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1763 engraving of a weretiger
Similar entitiesWerewolf
FolkloreLegendary creature
Mythological hybrid
Other name(s)Vârcopisică

A werecat (also written in a hyphenated form as were-cat) is an analog to "werewolf" for a feline therianthropic creature.


Ailuranthropy comes from the Greek root words ailouros meaning "cat",[1] and anthropos, meaning "human"[2] and refers to human/feline transformations, or to other beings that combine feline and human characteristics. Its root word ailouros is also used in ailurophilia, the most common term for a deep love of cats.[3][4][5]

Ailuranthrope is a lesser-known term that refers to a feline therianthrope.[6]

Depending on the story in question, the species involved can be a domestic cat,[7] a tiger,[8] a lion,[9] a leopard,[10] a lynx, or any other type, including some that are purely mythical felines.[11] Werecats are increasingly featured in popular culture, although not as often as werewolves.[12]



European folklore usually depicts werecats as people who transform into domestic cats. Some European werecats became giant domestic cats[11] or panthers. They are generally labelled witches, even though they may have no magical ability other than self-transformation.[13] During the witch trials[which?], all shapeshifters, including werewolves, were considered witches whether they were male or female.[14]


African legends describe werelions, werepanthers or wereleopards. In the case of leopards, this is often because the creature is really a leopard deity masquerading as a human. When these gods mate with humans, offspring can be produced, and these children sometimes grow up to be shapeshifters; those who do not transform may instead have other powers. In reference to werecats who turn into lions, the ability is often associated with royalty. Such a being may have been a king or queen in a former life.[15]

In Africa, there are folk tales that speak of the "Nunda," or the "Mngwa," a big cat of immense size that stalks villages at night. Many of these tales say it is more ferocious than a lion and more agile than a leopard. The Nunda are believed by some to be a variation of therianthrope that, by day, is a human, but by night becomes the werecat. No actual evidence of such a creature existing has ever been documented, but in 1938 a British administrator named William Hitchens, working in Tanzania, was told by locals that a monstrous cat had been attacking people at night. Huge paw prints were found to be much larger than any known big-cat, but Hitchens dismissed the case, believing it more likely to be a lion with gigantism.[16]


Mainland Asian werecats usually become tigers.[17] In India, the weretiger is often a dangerous sorcerer, portrayed as a menace to livestock, who might at any time turn to man-eating. These tales travelled through the rest of India and into Persia through travellers who encountered the royal Bengal tigers of India and then further west.[18] Chinese legends often describe weretigers as the victims of either a hereditary curse or a vindictive ghost. Alternatively, the ghosts of people who had been killed by tigers could become a malevolent supernatural being known as "Chang" (伥), devoting all their energy to making sure that tigers killed more humans. Some of these ghosts were responsible for transforming ordinary humans into man-eating weretigers. Also, in Japanese folklore there are creatures called bakeneko that are similar to kitsune (fox spirits) and bake-danuki (Japanese raccoon dog spirits). In Thailand a tiger that eats many humans may become a weretiger. There are also other types of weretigers, such as sorcerers with great powers who can change their form to become animals.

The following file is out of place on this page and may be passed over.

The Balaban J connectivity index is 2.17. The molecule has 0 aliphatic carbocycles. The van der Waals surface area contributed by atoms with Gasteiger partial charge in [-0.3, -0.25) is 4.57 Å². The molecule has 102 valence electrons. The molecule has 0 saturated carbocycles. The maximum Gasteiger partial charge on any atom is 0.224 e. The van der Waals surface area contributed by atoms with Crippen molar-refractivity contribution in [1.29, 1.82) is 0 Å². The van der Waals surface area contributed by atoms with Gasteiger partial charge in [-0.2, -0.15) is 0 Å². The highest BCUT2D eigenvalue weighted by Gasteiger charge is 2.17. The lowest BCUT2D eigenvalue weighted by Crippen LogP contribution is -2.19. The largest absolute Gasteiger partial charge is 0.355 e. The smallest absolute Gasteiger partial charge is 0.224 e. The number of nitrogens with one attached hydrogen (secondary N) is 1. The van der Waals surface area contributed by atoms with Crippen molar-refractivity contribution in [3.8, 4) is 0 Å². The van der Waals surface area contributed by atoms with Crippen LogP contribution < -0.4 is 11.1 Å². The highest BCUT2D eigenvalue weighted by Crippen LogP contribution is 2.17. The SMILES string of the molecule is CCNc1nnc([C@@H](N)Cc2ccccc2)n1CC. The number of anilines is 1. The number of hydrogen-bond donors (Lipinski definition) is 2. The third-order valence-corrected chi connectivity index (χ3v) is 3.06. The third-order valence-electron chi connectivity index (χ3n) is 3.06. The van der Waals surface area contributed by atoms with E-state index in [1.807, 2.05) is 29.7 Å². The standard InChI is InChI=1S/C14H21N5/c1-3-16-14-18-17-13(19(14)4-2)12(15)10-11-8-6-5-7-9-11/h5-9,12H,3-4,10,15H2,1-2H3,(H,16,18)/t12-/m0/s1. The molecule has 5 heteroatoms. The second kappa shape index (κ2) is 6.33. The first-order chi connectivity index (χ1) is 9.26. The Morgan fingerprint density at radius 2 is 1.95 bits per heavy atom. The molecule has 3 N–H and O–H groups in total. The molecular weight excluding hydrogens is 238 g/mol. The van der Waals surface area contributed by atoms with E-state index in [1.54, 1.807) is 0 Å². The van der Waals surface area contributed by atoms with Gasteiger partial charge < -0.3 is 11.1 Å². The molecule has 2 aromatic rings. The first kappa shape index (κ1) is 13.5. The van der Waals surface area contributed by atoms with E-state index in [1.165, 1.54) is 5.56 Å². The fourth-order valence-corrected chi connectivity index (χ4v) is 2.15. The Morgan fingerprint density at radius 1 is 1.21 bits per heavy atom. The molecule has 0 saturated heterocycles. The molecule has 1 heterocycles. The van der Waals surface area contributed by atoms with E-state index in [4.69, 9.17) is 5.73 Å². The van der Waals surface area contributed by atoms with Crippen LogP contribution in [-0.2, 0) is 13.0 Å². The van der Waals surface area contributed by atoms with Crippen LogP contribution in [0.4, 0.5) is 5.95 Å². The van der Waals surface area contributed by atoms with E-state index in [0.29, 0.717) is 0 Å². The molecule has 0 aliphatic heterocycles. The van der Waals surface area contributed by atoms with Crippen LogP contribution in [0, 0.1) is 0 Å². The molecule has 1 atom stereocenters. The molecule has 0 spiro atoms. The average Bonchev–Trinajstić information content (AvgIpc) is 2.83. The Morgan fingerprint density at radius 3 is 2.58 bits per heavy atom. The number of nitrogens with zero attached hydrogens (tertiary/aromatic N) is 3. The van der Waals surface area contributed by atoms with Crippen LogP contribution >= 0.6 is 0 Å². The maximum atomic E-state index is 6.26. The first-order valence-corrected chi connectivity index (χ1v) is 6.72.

In both present-day Indonesia and Malaysia there is another kind of weretiger, known as Harimau jadian. Linguist and writer Zainal Abidin bin Ahmad for example has compiled oral stories of a famous weretiger named Dato' Paroi fabled to have led the flock of all tigers that roamed in his home area of Negeri Sembilan.[19] In Malaysia too,[where?] Bajangs[further explanation needed] have been described as vampiric or demonic werecats.[citation needed] The Kerinchi Malays of Sumatra were reputed to have the ability to transform into weretigers.[20]

In the central area of the Indonesian island of Java the power of transformation is regarded as due to inheritance, to the use of spells, to fasting and willpower, to the use of charms, etc. Save when it is hungry or has just cause for revenge it is not hostile to man; in fact, it is said to take its animal form only at night and to guard the plantations from wild pigs. Variants of this belief assert that the shapeshifter does not recognize his friends unless they call him by name, or that he goes out as a mendicant and transforms himself to take vengeance on those who refuse him alms. Somewhat similar is the belief of the Khonds; for them the tiger is friendly, and he reserves his wrath for their enemies. A man is said to take the form of a tiger in order to wreak a just vengeance.[21]

The Americas[edit]

The foremost were-animal in pre-Columbian Mesoamerican cultures was the were-jaguar. It was associated with the veneration of the jaguar, with priests and shamans among the various peoples who followed this tradition, wearing the skins of jaguars to "become" a were-jaguar. Among the Aztecs, an entire class of specialized warriors who dressed in the jaguar skins were called "jaguar warriors" or "jaguar knights". Depictions of the jaguar and the were-jaguar are among the most common motifs among the artifacts of the ancient Mesoamerican civilizations.[citation needed]